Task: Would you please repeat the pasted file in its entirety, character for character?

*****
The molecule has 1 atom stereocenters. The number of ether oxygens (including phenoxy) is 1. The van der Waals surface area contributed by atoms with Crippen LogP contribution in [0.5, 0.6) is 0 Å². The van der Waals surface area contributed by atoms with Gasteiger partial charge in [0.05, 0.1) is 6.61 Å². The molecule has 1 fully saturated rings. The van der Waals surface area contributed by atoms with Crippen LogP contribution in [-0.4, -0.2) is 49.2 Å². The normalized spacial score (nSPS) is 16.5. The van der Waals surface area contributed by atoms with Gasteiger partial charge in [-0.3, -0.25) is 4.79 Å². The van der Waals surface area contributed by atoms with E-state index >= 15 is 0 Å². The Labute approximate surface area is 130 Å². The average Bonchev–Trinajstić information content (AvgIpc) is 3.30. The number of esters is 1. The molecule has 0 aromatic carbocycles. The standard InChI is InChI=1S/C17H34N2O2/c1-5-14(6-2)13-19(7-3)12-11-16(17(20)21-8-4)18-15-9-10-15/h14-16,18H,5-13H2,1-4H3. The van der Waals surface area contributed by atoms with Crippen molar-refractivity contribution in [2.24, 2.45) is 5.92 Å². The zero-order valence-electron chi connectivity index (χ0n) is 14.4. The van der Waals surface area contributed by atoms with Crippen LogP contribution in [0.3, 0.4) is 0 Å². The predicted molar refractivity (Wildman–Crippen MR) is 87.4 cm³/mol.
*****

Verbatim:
The molecule has 1 atom stereocenters. The number of ether oxygens (including phenoxy) is 1. The van der Waals surface area contributed by atoms with Crippen LogP contribution in [0.5, 0.6) is 0 Å². The van der Waals surface area contributed by atoms with Gasteiger partial charge in [0.05, 0.1) is 6.61 Å². The molecule has 1 fully saturated rings. The van der Waals surface area contributed by atoms with Crippen LogP contribution in [-0.4, -0.2) is 49.2 Å². The normalized spacial score (nSPS) is 16.5. The van der Waals surface area contributed by atoms with Gasteiger partial charge in [-0.3, -0.25) is 4.79 Å². The van der Waals surface area contributed by atoms with E-state index >= 15 is 0 Å². The Labute approximate surface area is 130 Å². The average Bonchev–Trinajstić information content (AvgIpc) is 3.30. The number of esters is 1. The molecule has 0 aromatic carbocycles. The standard InChI is InChI=1S/C17H34N2O2/c1-5-14(6-2)13-19(7-3)12-11-16(17(20)21-8-4)18-15-9-10-15/h14-16,18H,5-13H2,1-4H3. The van der Waals surface area contributed by atoms with Crippen molar-refractivity contribution in [2.24, 2.45) is 5.92 Å². The zero-order valence-electron chi connectivity index (χ0n) is 14.4. The van der Waals surface area contributed by atoms with Crippen LogP contribution in [0.3, 0.4) is 0 Å². The predicted molar refractivity (Wildman–Crippen MR) is 87.4 cm³/mol.